By Barry A. Burd

In Java, elements that start with an at-sign (@) are annotations. In the following code, the @Override annotation reminds Java that the method immediately below the annotation has the same name and the same parameter types as a method in the parent class. The use of the @Override annotation is optional. If you remove all @Override lines, the code works the same way.

package com.allyourcode.company;

import java.text.NumberFormat;

import java.util.Locale;

public class FullTimeEmployee extends Employee {

public double salary;

static NumberFormat currency = NumberFormat.getCurrencyInstance(Locale.US);

public FullTimeEmployee() {

}

public FullTimeEmployee(String name, String jobTitle, double salary) {

this.name = name;

this.jobTitle = jobTitle;

this.salary = salary;

}

public double pay() {

return salary;

}

@Override

public String getPayString() {

return name + “, ” + currency.format(pay()) + “\n”;

}

}

Why use the @Override annotation? Imagine leaving off the annotation and mistakenly putting the following getPayString method (and no other getPayString method declaration) in the code:

public String getPayString(double salary) {

return name + ", " + currency.format(salary) + "\n";

}

You might think that you’ve overridden the parent class’s getPayString method, but you haven’t! The Employee class’s getPayString method has no parameters, and your new FullTimeEmployee class’s getPayString method has a parameter. Android Studio looks at this stuff in the editor and says, “Okay, I guess the developer is inheriting the Employee class’s parameterless getPayString method and declaring an additional version of getPayString. Both getPayString methods are available in the FullTimeEmployee class.”

Everything goes smoothly until you run the code. The Java virtual machine sees the statement

textView.append(ftEmployee.getPayString());

in the main activity and calls the parameterless version of getPayString, which the FullTimeEmployee class inherits from its parent. That parent’s method returns the useless Pay not known message. On the emulator screen, you see Ed, Pay not known for the full-time employee. That’s not what you want.

The problem in this hypothetical example isn’t so much that you commit a coding error — everybody makes mistakes like this one. The problem is that, without an annotation, you don't catch the error until you're running the program. That is, you don't see the error message as soon as you compose the code in the Android Studio editor.

Waiting until runtime can be as painless as saying, “Aha! I know why this program didn’t run correctly.” But waiting until runtime can also be quite painful — as painful as saying, “My app was rated 1 on a scale of 5 because of this error that I didn’t see until a user called my bad getPayString method.”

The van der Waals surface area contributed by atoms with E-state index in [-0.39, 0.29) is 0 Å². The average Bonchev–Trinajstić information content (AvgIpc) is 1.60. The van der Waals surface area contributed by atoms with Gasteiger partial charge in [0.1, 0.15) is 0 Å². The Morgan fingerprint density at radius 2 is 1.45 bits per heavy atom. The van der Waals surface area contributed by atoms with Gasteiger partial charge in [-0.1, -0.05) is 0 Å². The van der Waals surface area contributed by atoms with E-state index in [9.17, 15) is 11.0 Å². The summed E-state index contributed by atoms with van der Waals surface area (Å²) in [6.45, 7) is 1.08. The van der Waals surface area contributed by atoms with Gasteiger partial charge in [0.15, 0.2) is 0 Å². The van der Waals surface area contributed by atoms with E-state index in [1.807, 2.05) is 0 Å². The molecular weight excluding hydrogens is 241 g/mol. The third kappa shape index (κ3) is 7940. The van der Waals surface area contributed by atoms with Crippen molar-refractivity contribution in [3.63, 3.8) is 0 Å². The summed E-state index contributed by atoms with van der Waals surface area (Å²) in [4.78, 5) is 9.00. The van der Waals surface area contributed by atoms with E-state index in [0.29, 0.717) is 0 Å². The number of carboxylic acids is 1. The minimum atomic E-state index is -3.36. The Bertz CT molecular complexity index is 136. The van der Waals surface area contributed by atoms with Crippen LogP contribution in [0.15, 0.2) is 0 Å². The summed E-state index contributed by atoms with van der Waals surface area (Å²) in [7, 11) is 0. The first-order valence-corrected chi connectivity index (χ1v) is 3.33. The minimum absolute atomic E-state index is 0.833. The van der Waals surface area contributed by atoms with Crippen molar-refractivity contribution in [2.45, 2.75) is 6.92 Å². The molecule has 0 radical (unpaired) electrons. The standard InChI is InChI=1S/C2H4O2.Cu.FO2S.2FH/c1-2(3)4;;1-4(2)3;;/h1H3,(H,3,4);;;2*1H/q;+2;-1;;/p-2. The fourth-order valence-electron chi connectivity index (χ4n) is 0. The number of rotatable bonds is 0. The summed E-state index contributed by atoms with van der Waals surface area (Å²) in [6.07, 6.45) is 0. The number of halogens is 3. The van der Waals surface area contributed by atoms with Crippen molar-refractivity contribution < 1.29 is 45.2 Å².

Ideally, Android Studio is aware of your intention to override an existing method, and it can complain to you while you’re staring at the editor. If you use the @Override annotation in conjunction with the bad getPayString method, the editor underlines @Override in red. When you hover the mouse over the word @Override, you see this message. That’s good because you can fix the problem long before the problem shows up in a run of your code.

java-programming-for-android-developers-2e-getpaystring
The getPayString method doesn’t override the parent class’s getPayString method.

When Android Studio creates a toString method, it puts another annotation — the @NonNull annotation — at the top of the method declaration. In Java, any reference type variable that doesn’t point to anything has the value null. Consider the following cases:

  • If you write String greeting = "Hello", the greeting variable points to the characters code>H, e, l, l, o.
  • If you write String greeting = "", the greeting variable points to a string containing no characters. No, the string has no characters in it, but yes, it’s still a string. If you execute

greeting.length()

you get the number 0.

  • If you write String greeting = null, the greeting variable doesn’t point to anything. In this case, if you execute

greeting.length()

your app crashes and you see a NullPointerException in Android Studio’s Logcat pane.

The @NonNull annotation reminds Android Studio that the value returned by the new toString method must not be null. If Android Studio detects that the method returns null, you see a little yellow mark along the editor’s rightmost edge. If you hover over that mark, you see a 'null' is returned by the method warning.